08. "Caesar’s Blues"
Kalle Lilja: "Caesar" is a very eerie and delicate cat, he feels me up with his groove and feels every time we play him. Listening to this takes me back to the "Stare Me Blind" days, the verse is full of that emotion. I have no idea what inspired that sound and those melodies, but it came from within. I’d like to say it was the sound of our collective emotion and our expression of that. It came so incredibly natural and playing it felt better than anything. And this song captures this, a glance in to our past and into us. The chorus though, it breaks free from that foggy gray Scandinavian angst that provided the world with Swedish popartists, Håkan Hellström, Broder Daniel, and Black Metal. It provides a pathway back to the groove of the spooky main riff and allows me to disport with drum fills in its near entirety! Absolute gold for the live set!

09. "Last Morning Light"
Kalle Lilja: A personal favorite of mine. Probably the contrast song to "Fox Confessor", in terms of construction. In other words, no natural verse or chorus, just a landscape of heavy no brainer rock riffs nicely glued together. Written when I was in one of my deepest Mountain/Leslie West period. Later I realised it reminded me of a Swedish rock band that has inspired me more than any other band from this country. So I picked one of their greatest tunes and translated the title to English, as a tribute. "Last Morning Light" is also the albums only track that is cut in one take, extremely good vibe at first try. A perfect snapshot of the band in its full force.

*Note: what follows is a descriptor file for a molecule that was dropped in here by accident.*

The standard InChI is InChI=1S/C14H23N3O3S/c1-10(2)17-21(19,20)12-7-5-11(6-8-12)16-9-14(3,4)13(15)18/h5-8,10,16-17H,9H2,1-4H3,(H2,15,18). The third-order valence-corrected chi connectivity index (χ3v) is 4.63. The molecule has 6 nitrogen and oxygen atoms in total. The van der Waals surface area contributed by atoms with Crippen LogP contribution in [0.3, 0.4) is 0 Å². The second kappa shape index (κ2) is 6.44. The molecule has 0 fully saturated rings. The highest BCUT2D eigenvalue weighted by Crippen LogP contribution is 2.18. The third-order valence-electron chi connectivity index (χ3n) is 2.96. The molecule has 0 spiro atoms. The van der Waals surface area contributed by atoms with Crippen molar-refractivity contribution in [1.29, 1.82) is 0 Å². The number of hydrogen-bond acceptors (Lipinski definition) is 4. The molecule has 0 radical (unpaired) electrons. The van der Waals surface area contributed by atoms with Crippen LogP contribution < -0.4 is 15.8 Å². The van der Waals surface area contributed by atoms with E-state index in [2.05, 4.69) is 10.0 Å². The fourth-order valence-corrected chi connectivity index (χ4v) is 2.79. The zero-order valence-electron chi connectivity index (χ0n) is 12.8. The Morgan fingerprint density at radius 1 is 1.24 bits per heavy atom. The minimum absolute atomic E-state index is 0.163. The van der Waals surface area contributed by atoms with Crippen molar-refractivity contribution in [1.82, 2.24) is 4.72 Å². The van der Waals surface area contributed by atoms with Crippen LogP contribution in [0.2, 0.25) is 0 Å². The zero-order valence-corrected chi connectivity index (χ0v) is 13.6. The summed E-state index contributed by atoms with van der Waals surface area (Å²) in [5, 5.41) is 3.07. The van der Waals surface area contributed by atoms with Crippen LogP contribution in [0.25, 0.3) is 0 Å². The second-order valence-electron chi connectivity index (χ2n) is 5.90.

10. "Window In The Sky"
Kalle Lilja: Written back in early 2013 I saw this track as the natural bridge between our previous album Slow Rivers and the album next to come. It is in a way a short mini opera, divided into four different parts. The first part is more or less a standard rock song, including two verses and two strong choruses. Second part is this fast riff speedway path which leads into my very first written guitar solo. Usually solos is just improvised stuff, from the the top of my head, but this track I felt needed a different approach. So I whipped out the old solo and replaced it with a more stripped down double tracked solo. The third part, based around a mellow riff that had been in my revox since forever, fitted perfect as the passage back to the coda. Even though "Window In The Sky" was written almost four years ago it didn’t found it’s way into the live set until now. Which makes the oldest track of the album the freshest one, funny enough.